More from Mr. Ten Kate,
“Travels and Researches in Native North America, 1882-1883…November 9th, with a sigh of relief, I turned my back on Dallas. Therewith I set out on the last leg of my journey: a visit to several of the civilized nations of the Indian Territory.
The train passes through rolling prairie land, alternating with corn and cotton fields and oak forests, past the little towns of McKinney, Sherman, and Denison and some other little hamlets along the route. Roughly a mile above the last-mentioned place, the train crosses the Red River, which here flows between high banks of whitish limestone and provides a stark but lovely contrast with its red waters emerging from the west and with its forests, resplendent in their autumn garb, along the bank. So we have reached the Indian Territory once more. The variegated magnificent dense forest continues up to a short distance before Caddo, my destination. In its trees, evocative of the centuries, which are entwined by climbing plants, the moist foliage rustles over the tall grass of the abruptly undulating prairie. In Dallas everything was a harbinger of summer: over there a warm sun, which from a fixed, blue sky cast its glow on the green oak trees, here a fine whitish cloud, suspended above the multicolored forests like a diaphanous veil, beckoning toward autumn.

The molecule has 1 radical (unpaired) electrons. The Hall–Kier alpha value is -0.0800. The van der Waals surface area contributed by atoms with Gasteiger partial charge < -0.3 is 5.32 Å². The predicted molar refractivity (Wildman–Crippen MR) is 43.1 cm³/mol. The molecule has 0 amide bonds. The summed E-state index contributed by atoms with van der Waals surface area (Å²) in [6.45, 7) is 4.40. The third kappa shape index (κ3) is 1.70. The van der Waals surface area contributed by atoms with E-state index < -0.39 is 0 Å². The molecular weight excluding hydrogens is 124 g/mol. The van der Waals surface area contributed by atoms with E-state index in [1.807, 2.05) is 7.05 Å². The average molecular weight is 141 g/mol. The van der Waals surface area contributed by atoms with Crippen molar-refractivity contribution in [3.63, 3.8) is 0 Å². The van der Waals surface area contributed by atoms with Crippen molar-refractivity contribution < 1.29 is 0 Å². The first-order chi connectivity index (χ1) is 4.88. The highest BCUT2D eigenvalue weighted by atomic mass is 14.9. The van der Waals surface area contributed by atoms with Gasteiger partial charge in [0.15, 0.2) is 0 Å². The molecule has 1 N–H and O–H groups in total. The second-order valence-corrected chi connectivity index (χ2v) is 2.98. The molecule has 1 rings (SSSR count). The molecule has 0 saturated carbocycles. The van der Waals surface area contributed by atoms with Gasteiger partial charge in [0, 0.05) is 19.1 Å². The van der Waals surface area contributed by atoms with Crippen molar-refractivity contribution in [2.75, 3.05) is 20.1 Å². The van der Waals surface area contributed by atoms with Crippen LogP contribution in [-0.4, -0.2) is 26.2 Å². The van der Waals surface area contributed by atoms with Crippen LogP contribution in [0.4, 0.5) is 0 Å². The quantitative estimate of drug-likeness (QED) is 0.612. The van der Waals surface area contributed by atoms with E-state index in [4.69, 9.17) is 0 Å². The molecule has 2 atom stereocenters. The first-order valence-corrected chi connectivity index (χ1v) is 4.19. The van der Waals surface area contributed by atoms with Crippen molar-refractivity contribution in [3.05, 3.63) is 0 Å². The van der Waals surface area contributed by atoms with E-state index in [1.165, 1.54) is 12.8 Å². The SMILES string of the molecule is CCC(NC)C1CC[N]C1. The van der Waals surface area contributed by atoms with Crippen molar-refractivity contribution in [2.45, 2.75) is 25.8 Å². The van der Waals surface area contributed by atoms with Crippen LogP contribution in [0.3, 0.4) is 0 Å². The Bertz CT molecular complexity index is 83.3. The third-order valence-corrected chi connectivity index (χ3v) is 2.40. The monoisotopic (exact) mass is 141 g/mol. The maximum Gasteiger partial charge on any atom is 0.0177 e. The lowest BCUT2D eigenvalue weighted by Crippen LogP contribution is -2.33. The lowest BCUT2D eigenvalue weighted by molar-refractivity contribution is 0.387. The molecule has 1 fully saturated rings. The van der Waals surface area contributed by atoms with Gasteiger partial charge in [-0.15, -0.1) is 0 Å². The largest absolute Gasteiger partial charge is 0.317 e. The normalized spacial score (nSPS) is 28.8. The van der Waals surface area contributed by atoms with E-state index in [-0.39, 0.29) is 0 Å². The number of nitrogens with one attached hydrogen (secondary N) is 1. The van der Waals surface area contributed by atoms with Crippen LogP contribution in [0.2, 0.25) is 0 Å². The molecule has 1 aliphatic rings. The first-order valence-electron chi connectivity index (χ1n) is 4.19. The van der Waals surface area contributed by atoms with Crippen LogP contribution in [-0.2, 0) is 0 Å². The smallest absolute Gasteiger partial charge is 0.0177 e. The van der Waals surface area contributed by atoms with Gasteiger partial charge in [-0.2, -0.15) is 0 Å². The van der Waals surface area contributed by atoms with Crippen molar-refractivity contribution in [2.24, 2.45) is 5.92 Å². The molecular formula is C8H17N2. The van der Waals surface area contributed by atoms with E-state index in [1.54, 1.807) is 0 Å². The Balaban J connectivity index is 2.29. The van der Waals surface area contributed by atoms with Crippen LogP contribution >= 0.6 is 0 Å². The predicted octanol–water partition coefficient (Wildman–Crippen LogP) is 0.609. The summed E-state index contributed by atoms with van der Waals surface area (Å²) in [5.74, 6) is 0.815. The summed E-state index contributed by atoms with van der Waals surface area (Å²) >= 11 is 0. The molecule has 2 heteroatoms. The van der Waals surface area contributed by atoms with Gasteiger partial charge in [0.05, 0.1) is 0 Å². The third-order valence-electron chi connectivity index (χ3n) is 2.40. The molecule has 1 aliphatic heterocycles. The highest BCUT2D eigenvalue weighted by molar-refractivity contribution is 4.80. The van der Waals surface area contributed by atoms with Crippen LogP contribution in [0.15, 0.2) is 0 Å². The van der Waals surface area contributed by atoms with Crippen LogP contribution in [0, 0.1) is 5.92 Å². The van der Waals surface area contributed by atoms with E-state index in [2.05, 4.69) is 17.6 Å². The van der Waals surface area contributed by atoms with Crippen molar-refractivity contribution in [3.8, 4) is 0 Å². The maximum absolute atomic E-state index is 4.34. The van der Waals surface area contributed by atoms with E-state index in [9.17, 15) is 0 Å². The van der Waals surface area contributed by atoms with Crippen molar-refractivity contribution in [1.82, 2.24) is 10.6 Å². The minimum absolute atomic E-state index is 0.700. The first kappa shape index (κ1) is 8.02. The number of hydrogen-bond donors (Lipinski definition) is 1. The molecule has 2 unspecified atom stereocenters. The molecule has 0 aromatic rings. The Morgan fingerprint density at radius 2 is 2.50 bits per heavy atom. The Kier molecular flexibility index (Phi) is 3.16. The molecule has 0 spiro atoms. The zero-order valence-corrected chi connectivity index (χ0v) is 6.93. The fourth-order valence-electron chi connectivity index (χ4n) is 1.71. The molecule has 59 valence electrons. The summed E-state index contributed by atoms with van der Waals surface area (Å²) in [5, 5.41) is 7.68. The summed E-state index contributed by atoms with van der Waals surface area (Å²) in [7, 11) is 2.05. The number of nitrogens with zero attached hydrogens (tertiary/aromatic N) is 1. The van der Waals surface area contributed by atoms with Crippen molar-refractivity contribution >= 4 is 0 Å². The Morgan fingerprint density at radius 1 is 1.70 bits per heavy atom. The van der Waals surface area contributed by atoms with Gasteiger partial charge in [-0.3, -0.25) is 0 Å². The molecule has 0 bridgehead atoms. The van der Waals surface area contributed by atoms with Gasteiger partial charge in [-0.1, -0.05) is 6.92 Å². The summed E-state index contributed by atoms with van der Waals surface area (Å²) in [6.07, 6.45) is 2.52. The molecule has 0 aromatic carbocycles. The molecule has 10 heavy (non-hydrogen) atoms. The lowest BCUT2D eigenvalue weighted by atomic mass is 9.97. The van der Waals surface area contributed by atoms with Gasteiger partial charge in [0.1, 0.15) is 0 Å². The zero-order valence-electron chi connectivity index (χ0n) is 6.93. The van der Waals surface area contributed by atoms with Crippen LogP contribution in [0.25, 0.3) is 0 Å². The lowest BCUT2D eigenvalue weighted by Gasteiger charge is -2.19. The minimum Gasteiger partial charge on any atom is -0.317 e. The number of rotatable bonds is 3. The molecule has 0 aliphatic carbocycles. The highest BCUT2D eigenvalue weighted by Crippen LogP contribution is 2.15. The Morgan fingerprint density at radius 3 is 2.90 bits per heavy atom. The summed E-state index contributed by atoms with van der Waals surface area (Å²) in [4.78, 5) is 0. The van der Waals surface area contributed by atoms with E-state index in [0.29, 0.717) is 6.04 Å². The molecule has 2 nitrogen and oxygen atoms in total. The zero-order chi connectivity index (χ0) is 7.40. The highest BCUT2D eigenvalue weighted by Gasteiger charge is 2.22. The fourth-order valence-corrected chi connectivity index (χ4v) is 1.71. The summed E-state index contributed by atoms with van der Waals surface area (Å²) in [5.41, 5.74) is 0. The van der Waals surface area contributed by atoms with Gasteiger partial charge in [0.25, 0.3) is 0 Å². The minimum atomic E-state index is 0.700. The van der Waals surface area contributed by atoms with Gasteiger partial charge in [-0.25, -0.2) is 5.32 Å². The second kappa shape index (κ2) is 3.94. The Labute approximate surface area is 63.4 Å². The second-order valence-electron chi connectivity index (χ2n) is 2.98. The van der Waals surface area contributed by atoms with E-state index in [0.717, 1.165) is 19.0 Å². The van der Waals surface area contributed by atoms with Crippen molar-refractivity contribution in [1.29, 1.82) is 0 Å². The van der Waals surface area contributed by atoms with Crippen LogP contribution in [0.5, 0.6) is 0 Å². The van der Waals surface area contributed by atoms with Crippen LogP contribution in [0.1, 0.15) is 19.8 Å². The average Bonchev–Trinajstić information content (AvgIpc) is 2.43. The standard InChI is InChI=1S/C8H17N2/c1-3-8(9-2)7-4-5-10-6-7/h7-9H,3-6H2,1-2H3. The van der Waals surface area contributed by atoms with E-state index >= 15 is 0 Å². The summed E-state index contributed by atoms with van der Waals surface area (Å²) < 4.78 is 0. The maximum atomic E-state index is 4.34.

Colbert, Durant, and Armstrong- three stations- are likewise so many tiny, isolated hamlets of log cabins. Around 1:30pm I step off the train in Caddo and have thus reached one of the most important places in the land of the Choctaw Indians."